Languages of the world: 8. Mandarin Chinese

Languages of the world:

Mandarin is a group of related dialects or varieties spoken the Northern and Southwestern of China. It has more native speakers than any other language in the world (nearly one billion speakers). The term “Mandarin” is borrowed from Portuguese (“mandarim”), this word means counselor or minister.

In the early 20th century the “Standard Chinese” was adopted as the national language. It was based on the Beijing (phonology) and other Mandarin dialects (vocabulary), thus this “Standard Chinese” is also known as Mandarin (Pǔtōnghuà).It is the official language of the People’s Republic of China, the Republic of China (Taiwan) and Singapore.

The phonology of Mandarin Chinese consists of two dozen consonants and about half a dozen vowels, some of which form diphthongs and four tones.

The writing system for almost all the varieties of Chinese is based on a set of written logograms that has been passed down with little change for more than two thousand years. While it is possible to invent new characters, Chinese usually borrows old ones that have fallen into disuse. Chinese characters were traditionally read from top to bottom, right to left but in modern usage it is more common to read from left to right.

Although Standard Chinese is the lingua franca of China, it differs from dialects, even in the Mandarin group, to the point of being to some extent unintelligible. The linguistic diversity is so large that neighboring city dwellers may have difficulties communicating with each other without a lingua franca.

Chinese facts:

  • Chinese grammar is surprisingly straightforward, with none of the tenses, plurals, cases or genders that can make learning European languages difficult.
  • The hard part about Chinese is mastering the tones. Mandarin Chinese is a tonal language, which means the pitch or intonation in which a sound is spoken affects the meaning.
  • For reading Chinese without using Latin alphabet it is necessary to memorize a large quantity of Chinese characters. If you want to read a newspaper you will have to learn around 2.000 Chinese Characters.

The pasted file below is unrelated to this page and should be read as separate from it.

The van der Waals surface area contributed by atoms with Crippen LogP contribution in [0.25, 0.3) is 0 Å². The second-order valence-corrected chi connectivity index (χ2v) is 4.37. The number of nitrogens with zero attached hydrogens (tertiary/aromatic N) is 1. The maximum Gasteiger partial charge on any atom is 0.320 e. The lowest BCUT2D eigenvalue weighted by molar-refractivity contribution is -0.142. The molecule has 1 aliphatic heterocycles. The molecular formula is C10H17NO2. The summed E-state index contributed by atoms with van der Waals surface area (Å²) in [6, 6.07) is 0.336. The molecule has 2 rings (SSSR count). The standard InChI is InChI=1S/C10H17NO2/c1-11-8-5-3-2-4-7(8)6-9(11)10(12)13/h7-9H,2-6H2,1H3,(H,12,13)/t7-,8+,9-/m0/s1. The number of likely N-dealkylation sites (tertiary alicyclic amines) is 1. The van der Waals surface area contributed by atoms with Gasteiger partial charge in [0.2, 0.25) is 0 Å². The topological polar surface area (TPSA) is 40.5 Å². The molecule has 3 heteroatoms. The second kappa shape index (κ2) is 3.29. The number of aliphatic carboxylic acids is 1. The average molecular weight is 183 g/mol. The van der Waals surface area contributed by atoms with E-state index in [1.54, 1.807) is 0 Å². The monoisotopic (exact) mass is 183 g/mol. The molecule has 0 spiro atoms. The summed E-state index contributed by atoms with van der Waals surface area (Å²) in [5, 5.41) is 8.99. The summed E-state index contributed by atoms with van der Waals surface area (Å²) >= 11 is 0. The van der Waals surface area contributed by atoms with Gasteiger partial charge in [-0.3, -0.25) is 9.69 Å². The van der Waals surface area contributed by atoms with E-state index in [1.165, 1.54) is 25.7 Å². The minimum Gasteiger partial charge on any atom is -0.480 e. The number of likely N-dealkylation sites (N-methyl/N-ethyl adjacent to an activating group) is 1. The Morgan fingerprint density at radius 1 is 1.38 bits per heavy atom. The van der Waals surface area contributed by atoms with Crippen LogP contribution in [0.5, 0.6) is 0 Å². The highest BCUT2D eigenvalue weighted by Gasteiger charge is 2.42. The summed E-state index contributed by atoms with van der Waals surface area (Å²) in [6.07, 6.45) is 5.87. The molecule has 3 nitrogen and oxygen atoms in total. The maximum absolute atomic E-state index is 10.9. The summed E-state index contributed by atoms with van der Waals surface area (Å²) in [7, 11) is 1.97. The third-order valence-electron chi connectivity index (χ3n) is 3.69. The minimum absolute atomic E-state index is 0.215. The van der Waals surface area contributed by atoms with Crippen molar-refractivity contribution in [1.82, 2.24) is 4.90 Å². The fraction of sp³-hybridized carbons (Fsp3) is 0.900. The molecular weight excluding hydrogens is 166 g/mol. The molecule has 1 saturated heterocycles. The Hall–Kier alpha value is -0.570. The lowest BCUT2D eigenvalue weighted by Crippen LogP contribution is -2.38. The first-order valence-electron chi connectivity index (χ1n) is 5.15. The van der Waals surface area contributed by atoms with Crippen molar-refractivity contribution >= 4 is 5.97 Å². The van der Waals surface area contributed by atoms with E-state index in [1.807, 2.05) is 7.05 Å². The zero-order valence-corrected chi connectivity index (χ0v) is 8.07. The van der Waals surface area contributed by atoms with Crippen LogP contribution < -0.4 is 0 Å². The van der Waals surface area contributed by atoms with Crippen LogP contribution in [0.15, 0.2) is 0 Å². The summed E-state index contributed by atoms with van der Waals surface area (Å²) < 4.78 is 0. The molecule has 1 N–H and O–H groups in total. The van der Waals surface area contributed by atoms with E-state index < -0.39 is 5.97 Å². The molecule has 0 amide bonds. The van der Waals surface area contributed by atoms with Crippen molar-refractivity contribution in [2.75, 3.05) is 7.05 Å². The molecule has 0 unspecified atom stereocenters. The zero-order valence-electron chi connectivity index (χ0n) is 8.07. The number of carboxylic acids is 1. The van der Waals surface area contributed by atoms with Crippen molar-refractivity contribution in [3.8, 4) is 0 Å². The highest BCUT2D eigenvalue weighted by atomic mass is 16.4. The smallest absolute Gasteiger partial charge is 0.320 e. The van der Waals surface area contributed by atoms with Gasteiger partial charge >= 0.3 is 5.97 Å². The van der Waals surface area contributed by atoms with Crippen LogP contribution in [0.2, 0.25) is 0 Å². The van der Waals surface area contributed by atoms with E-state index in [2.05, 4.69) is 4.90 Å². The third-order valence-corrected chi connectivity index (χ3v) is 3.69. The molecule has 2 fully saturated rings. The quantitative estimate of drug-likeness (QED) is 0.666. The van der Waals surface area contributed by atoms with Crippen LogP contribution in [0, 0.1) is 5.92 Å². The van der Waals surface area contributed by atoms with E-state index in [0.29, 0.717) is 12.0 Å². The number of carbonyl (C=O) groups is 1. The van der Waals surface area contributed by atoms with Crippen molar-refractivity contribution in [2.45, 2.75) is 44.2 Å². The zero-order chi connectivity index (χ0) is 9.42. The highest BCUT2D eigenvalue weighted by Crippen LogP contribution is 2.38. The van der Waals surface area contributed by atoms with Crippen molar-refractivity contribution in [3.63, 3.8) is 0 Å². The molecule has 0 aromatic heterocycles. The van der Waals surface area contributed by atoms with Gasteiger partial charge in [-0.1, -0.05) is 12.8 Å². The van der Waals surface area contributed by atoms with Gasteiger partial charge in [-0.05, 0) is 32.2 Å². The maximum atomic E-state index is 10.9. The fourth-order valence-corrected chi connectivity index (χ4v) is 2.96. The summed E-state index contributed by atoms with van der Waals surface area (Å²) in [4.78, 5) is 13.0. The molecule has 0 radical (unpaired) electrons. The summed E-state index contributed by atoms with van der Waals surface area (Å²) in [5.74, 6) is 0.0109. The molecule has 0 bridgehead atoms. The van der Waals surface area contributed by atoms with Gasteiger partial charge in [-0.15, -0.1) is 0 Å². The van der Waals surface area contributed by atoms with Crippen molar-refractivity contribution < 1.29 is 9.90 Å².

• Intonation is very important in Chinese. For example xiǎng wèn nǐ, means I want to ask you. But if you say it with a different intonation you may end up saying I want to kiss you.
  • Chinese people place great emphasis on titles. If the name of your teacher is for example Mrs Wang, you should call her Wang Lǎoshī, meaning Teacher Wang. For doctors it is used Yīshēng. Xiānsheng for Mr. and  Nǚshì for Ms.
  • Keep in mind that in China there are different dialects, and they are hardly understood among them, so you could end up listening to two Chinese people talking in English because their dialects are completely different from one to another and they find it easier to talk in English language if they both know it.
  • Knowing how to read and write Chinese characters will help you pick up Writtern Japanese quicker, because Japanese langue uses a large amount of characters with exactly the same meaning than in Chinese but pronunciation and grammar is completely different between these two languages.

Here, at the University of Almería, you can find Chinese courses in our “centro de lenguas”.



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Plurilingualism in another way: China

This week, we will fly a little bit further, out of the “borders” of Europe…We will discover languages in China.

We have spoken with 5 chinese girls: Rebeca, Elisa, Emilia, Nuria y Belén (These are their Spanish names, of course ;)). They are studying Spanish Philology at the University of Almería this academic year as Exchange Students.

They have explained to us the language teaching process in China, as well as their university studies, and their experiences with languages abroad.

Language learning is compulsory in China. “We started to learn English from the first year of primary school” says Rebeca.

The girls are studying International Business at the Beijing Language and Culture University. Due to the nature of this, they have to study most of the subjects in other languages. “I studied International Business in English and I have some compulsory courses in Spanish, like “Culture of Spain and Latin-America”, “Spanish listening, speaking and writing” and some others.” Rebeca tells us.

“My University in China is a Language University which offers more language courses and plurilingual subjects than other Universities. Normally, Universities in our country usually offer English, Japanese and Korean courses and subjects” Elisa says.

To get their degree, they need a Language Certificate, as required in Italy and Hungary. “Everyone in our campus needs a certificate of an English College to graduate” Elisa explains, “but as Spanish students, we also need to pass a Spanish level test during our second year” says Rebeca.

In the future, they want to improve their Spanish knowledge and learn other languages, such as German and Portuguese, as they are really interested in communication, cultures and people.